You, good sir, are both a gentleman and a scholar. Huzzah!
In theory, non-open world single player games would be better off episodic, so consumers feel like there’s less of a risk when they’re uncertain and you can potentially get more money long term out of hardcore fans. But when you look at stats like how demos affect sales and how many people actually finish games, it’s no surprise that nobody really wants to go experimenting in that area.
I don’t know, seems like a bunch of the “sky is falling” nonsense. Are some 60$ single player games going to fail? Yes, yes they are. There are too many games. 60$, 30$, 15$, 5$, F2P, single player, PVE, PVP, too many games. You can have a pretty decent game, maybe even a great game, and just fail.
We’re no longer in a market where you can play all the must play games. All the once in a lifetime, generation defining games, there’s not enough time to play them. Not if you have a job. Probably not even if you don’t have a job. Some of those “You must play this game”, they take hundreds of hours to go through. F2P games, they’re designed to take forever.
There’s just not enough time for all the games to make it. If they’re “expensive”, probably even worse, since you can probably find a less expensive older or F2P game that’s kinda the same (Agents of Mayhem looks similar to Warframe to me, enough that I’m not going to “trade”).
Wow lots of Agents of Mayhem talk still going on in here! Yeah I have to agree that the open world is probably one of my least favorites. It is like the dry saltine of open worlds games.
My 34 ish hours spent with it, I’d give it a 7 outta 10, so I am pretty much in line with the metacritic average.
Tom listed what he liked and gave it 5 stars, its his opinion. Sometimes our tastes and his just aren’t going to match up.
Don’t tell Paradox that, I’d be broke!
I get it now, you get off on not being part of the mainstream. Keep flying your flag. By yourself. Secure in your superiority field.
That’s how it works at restaurants, too.
I read the back cover of this book, it seemed great, then I read the reviews and everyone liked it! Great book! I can say that for myself with total confidence!
I will almost never buy a single player game at full retail unless that game is made by nintendo.I’d rather wait a few months and get it at 30 bucks.
I rarely buy single player games these days as I much prefer coop experiences. I like the idea of a big sprawling single player game, but I never end up playing them much. These days I’ll generally just get SP games on sales since that way I don’t feel bad if I never really play them much.
I read this too quickly yesterday, and couldn’t quite parse your meaning. I assumed an error in writing.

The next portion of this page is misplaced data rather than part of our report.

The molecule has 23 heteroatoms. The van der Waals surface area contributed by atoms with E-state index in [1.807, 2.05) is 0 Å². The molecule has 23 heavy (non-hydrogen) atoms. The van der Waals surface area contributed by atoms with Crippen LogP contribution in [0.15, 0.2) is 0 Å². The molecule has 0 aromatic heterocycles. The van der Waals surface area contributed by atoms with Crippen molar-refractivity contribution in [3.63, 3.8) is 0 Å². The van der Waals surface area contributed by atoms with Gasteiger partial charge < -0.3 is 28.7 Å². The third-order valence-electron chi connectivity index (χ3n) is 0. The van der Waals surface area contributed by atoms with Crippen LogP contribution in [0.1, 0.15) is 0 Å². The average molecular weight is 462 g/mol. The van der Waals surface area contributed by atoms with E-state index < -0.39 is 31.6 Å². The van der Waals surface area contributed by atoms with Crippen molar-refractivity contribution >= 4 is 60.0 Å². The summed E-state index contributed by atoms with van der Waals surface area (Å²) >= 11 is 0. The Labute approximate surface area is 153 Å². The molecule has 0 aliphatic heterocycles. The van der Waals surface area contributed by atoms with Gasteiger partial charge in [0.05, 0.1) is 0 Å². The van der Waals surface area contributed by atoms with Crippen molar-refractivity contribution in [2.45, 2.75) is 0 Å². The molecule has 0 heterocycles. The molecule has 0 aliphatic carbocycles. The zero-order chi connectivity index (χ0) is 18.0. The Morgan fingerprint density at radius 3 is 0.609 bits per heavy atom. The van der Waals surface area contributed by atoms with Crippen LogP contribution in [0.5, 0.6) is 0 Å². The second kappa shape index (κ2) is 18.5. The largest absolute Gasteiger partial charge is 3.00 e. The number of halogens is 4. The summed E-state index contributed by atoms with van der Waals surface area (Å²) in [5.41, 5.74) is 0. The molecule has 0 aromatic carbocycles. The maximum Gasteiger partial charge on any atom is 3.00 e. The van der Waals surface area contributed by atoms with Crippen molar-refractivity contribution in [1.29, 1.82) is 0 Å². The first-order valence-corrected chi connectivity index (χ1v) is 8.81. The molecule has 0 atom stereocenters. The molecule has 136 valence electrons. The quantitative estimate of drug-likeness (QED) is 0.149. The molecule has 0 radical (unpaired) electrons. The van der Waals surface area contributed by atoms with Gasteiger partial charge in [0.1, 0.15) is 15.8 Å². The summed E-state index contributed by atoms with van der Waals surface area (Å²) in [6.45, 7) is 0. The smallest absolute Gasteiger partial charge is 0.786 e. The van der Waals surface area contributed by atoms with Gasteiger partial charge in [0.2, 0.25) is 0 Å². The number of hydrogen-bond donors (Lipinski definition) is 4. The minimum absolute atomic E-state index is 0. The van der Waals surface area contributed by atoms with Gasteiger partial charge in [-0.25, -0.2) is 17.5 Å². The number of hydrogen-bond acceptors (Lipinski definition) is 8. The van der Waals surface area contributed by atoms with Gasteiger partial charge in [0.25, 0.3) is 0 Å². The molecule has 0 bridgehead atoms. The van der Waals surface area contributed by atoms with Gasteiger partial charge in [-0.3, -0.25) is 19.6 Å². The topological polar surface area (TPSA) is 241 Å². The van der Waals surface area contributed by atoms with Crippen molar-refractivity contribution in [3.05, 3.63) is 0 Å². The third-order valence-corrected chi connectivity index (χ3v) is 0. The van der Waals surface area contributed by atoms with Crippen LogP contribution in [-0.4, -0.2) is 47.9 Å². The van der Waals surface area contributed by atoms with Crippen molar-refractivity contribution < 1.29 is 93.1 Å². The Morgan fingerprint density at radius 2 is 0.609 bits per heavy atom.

Now today, I tried again, and I must give you props for saving the surprise until the final word. Nice. :)
Everyone be sure to get their $60 refund for Discourse as necessary. Shame the way people will charge money for free open source software.
Maybe all games should also be free and open source?
Just like restaurants and auto dealerships.
C’mon man, you have to admit that was a little bit funny. :)
Tom isn’t always “right” about what’s awesome. News at 11!
Seriously. Where’s the sense of humour @wumpus? I lurve Discourse and still found the joke clever and hilarious.
I don’t think I’ve bought a game full price since… Mass Effect 3. That was 5 years ago. (Correction: I bought ME:A full price this year T_T). That $60 price point (translated to $90 in New Zealand) is simply a market determined price point. Publishers would want it to be set in stones but it isn’t.
When a newish game can go for at least half that, and there is always pressure to go even further down during sales of various virtual storefronts (only UBI, Betheseda and 2K, with AAA+ catagloue to justify, are willing to resist the downward pressure), only the very best game deserves that US$60 price point. Hell I got Witcher 3 GOTY for what, ~US$20, and that was what, 2 years old game. And I still don’t have time to play that.
The deluge of indie games means that there are so many good games to choose from, at fractions of the US$60 those big publishers are asking. Nowadays I can never justifty paying “full price” myself.
I for one rejoice at the death of $60 gaming. It is good for consumers.
Except the “death of the $60 single-player game” has nothing to do with discounts, which aren’t nearly as relevant to console games (which was the original topic, since we’re talking about NPD charts here) as they are to PC games.
It’s also been argued numerous times, for many years now, that the constant deep discounts we see on PC are far more harmful for the games industry than they are “good for consumers.” When customers are conditioned to wait for any and every game to be on sale for $5 or less, games sell worse, which is particularly bad for smaller developers that don’t get the benefit of releasing on multiple platforms and selling any number of copies at a $60 base price. Constant sales also drive more games (including single-player games) to adopt microtransaction models and loot crates, which absolutely are not better for customers.
You mean greedy publishers trying to milk as much money out of us with new and novel ways to psychologically manipulate players? The thriving indie game industry shows that there is an alternative to that model. You don’t have to have a big publisher backing in order to develop good games that is still profitable to the developers.
Sure, Xcom 3 will still need a big team. Me and a lot of people are probably still willing to pay US$60 for that on day 1. But there are plenty of other games to choose from. From yesteryear’s AAA+ GOTY to indie offering, at various price points. That is a Good Thing™.
In point of fact I’d say $60 dollar games are largely already dead and have been replaced by $90 games that you buy in two pieces.